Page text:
FDL Reads: River of Teeth

Cover image for River of teethRiver of Teeth by Sarah Gailey

Reviewed by: Sylvia Shults, Circulation

Genre: Fantasy

Suggested Age: Adults

What is the book about?: In the early 20th century, the United States government actually had a plan to release hippos into the swamps and bayous of Louisiana as an alternative meat source. (It’s a good thing this never historically happened, because hippos are a whole lot meaner and nastier than most people realize.) This book is set in the late 1890s, in an America that DOES have feral hippos wandering southern Louisiana. Hippo wrangler Winslow Houndstooth has a mission to deal with these hippos. He’s also out for revenge.

My Review:  Wow, what a fun, FUN book! This book has the action and careless disregard for personal safety of a really well-written western. (Probably because of the time period and the action.) It’s a believable piece of alternative history, and oh my goodness, it has teeth. The characters are completely original and completely unexpected. And the author leaves the ending wide open for a sequel. (In fact, that’s my only beef with the book: it’s very short, and it has the feel of an unfinished longer novel.)

Three Words That Describe This Book: Bloody exciting adventure!

Give This a Try if You Like… Westerns, adventure

Rating: 4/5

Find it at the library!

About FDL Reads

FDL ReadsWelcome to FDL Reads, weekly book reviews from Fondulac District Library.  Librarians (and possibly some other guest reviewers) review all types of books, from children’s picture books, young adult favorites, to the latest adult thriller, and share their thoughts each week at fondulaclibrary.org. If the book is owned by Fondulac District Library (or another local library), you’ll see a direct link to the catalog entry and whether or not it is available.  If it is checked out or at another local library, you will be able to place a hold as long as you have your library card and PIN numbers. As with any book review, these are our opinions…we disagree amongst ourselves about books frequently.  We all have different likes and dislikes, which is what makes the world an interesting place. Please enjoy, and keep on reading!

FDL Reads: Strange the Dreamer

Cover image for Strange the dreamerStrange the Dreamer by Laini Taylor

Reviewed by: Dave Gibbons, Volunteer

Genre: Fantasy

Suggested Age: Teens, Adults

What is the book about?: Moths that invade dreams, a nameless city, trapped ghosts and blue skinned gods all await Lazlo Strange as his legend unfolds. Seemingly trapped at the bottom rung of the world’s social ladder in a dull grey library monastery, the orphaned boy’s world erupts into color as mystical barbarians from ancient stories march into town looking for people to go on a long journey to a place besieged by the magic. Sarai’s people have been brutally wiped out. She and a few traumatized survivors are living atop a tower that looms above the very home of the man who perpetuated this violence. These characters’ stories intertwine to create an interesting narrative.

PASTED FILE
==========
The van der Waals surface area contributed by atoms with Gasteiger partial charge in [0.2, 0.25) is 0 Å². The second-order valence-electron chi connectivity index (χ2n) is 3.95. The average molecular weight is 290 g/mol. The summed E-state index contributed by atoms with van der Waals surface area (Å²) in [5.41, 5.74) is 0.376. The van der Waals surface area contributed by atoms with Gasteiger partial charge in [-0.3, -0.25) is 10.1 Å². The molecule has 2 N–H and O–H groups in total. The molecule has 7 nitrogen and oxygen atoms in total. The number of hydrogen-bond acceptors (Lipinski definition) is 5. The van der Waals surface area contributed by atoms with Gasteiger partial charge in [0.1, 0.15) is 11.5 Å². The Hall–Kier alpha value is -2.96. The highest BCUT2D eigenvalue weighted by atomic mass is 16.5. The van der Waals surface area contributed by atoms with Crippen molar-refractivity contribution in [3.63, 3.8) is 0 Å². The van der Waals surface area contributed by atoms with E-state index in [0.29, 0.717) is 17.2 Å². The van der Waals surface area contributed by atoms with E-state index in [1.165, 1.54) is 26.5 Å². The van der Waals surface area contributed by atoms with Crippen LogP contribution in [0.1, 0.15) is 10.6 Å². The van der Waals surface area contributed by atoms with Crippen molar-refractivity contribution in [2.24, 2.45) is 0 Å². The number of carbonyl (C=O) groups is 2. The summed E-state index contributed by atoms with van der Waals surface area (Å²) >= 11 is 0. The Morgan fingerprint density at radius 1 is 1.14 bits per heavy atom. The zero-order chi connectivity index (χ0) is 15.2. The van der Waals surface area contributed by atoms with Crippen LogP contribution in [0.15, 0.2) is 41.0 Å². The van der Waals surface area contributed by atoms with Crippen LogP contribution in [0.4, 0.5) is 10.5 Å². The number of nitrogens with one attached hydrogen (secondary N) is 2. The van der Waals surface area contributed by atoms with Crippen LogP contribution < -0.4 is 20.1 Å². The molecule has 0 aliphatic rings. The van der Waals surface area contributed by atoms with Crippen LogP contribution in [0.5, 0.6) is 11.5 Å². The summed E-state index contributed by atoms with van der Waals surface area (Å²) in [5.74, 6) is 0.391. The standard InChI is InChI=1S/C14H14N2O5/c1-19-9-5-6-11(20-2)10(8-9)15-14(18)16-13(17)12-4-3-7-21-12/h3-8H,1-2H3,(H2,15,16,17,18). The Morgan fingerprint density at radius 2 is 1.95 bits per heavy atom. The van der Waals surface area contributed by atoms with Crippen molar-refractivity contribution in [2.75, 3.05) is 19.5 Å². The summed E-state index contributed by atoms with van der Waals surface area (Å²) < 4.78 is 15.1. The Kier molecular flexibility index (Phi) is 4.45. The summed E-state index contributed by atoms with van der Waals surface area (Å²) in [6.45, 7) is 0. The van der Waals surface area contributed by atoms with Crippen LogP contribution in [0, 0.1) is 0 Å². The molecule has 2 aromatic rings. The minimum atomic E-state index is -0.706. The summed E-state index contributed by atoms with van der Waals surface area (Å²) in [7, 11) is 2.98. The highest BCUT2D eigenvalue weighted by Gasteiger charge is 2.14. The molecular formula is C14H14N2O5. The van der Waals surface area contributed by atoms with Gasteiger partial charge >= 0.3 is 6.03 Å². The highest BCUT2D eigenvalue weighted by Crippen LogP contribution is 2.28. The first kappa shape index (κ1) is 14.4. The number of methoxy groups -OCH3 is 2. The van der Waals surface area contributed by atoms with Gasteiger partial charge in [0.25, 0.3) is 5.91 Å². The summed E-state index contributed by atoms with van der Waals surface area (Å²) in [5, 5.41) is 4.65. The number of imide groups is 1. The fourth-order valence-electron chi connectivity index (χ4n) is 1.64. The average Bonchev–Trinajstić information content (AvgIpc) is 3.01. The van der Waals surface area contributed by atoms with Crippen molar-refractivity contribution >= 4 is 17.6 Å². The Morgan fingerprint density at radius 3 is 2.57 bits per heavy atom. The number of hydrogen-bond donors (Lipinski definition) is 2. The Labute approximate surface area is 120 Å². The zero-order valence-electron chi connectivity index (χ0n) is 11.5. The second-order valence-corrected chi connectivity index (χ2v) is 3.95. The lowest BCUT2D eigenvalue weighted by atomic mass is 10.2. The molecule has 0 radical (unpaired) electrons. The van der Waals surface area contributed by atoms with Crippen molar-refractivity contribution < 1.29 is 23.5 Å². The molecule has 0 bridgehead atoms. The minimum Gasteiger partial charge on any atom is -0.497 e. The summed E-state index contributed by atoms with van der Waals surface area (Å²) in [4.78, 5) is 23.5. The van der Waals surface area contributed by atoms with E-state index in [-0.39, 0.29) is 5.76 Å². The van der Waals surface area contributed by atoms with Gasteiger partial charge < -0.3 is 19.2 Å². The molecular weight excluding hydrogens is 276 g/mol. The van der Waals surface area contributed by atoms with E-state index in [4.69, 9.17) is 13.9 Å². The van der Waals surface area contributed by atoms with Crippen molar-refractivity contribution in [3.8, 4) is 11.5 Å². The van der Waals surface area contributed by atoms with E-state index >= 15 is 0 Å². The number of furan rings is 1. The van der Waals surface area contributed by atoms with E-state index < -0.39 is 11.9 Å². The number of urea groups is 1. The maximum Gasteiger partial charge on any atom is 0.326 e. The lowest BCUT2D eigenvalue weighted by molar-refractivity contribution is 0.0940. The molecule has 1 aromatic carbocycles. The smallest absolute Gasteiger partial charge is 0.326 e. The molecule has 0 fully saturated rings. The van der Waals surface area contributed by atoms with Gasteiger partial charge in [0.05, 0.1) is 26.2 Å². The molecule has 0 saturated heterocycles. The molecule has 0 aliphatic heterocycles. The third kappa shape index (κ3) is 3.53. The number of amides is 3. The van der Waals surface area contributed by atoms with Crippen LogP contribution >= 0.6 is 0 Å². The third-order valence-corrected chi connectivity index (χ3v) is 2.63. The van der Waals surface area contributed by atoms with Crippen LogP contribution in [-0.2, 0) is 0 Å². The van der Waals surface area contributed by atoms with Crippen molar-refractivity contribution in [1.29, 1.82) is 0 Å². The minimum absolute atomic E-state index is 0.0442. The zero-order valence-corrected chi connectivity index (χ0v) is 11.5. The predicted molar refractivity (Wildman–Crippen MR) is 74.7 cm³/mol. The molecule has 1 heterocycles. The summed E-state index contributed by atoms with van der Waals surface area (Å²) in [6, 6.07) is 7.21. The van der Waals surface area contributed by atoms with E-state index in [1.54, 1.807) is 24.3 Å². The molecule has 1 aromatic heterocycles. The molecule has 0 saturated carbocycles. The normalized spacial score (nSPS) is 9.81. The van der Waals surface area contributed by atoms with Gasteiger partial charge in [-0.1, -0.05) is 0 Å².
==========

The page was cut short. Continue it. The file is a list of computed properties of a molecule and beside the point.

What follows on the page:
My Review:  The world that Laini Taylor has created is lush and vibrant, full of original and relatable people and creatures. It is truly a well thought out world that is not only filled with vibrant color but also several shades of grey morality. Her world-building and character are unparalleled. The pacing and plot however are not. While absolutely gorgeous the prose is also very slow. A quarter of the book passes before anything starts to happen, and when it does the flow is either racing or crawling with little in-between. The plot does rely on tropes and clichés at times. From star crossed instant romance to the blatant hero’s journey set up – while interesting, these plots are still predictable.

Three Words That Describe This Book: Exotic, Beautiful, Epic

Give This a Try if You Like… Stardust by Neil Gaiman and Charles Vess, Seraphina by Rachael Hartman, The Mighty Thor by Walt Simonson

Rating: 4/5

Find it at the library!

About FDL Reads

FDL ReadsWelcome to FDL Reads, weekly book reviews from Fondulac District Library.  Librarians (and possibly some other guest reviewers) review all types of books, from children’s picture books, young adult favorites, to the latest adult thriller, and share their thoughts each week at fondulaclibrary.org. If the book is owned by Fondulac District Library (or another local library), you’ll see a direct link to the catalog entry and whether or not it is available.  If it is checked out or at another local library, you will be able to place a hold as long as you have your library card and PIN numbers. As with any book review, these are our opinions…we disagree amongst ourselves about books frequently.  We all have different likes and dislikes, which is what makes the world an interesting place. Please enjoy, and keep on reading!

FDL Reads: The Ninth Wife

Cover image for The ninth wife : a novelThe Ninth Wife by Amy Stolls

Reviewed by: Dawn Dickey, Reference Specialist

Genre: Romantic Contemporary Fiction

Suggested Age: Adult

What is the book about?: Rory and Bess have known each other only a few months before Rory proposes. Bess wants to know more about the man she is deeply in love with. She knows that his wife died and encourages Rory, on the day he proposes marriage, to tell her more about his wife:

“Wives,” [Rory] mumbles.

Bess takes a moment. “Wives?” she cries. “Plural?”. . .  “And what does that mean, anyway? Two? Two wives?”

Rory doesn’t answer.

“Rory? How many?”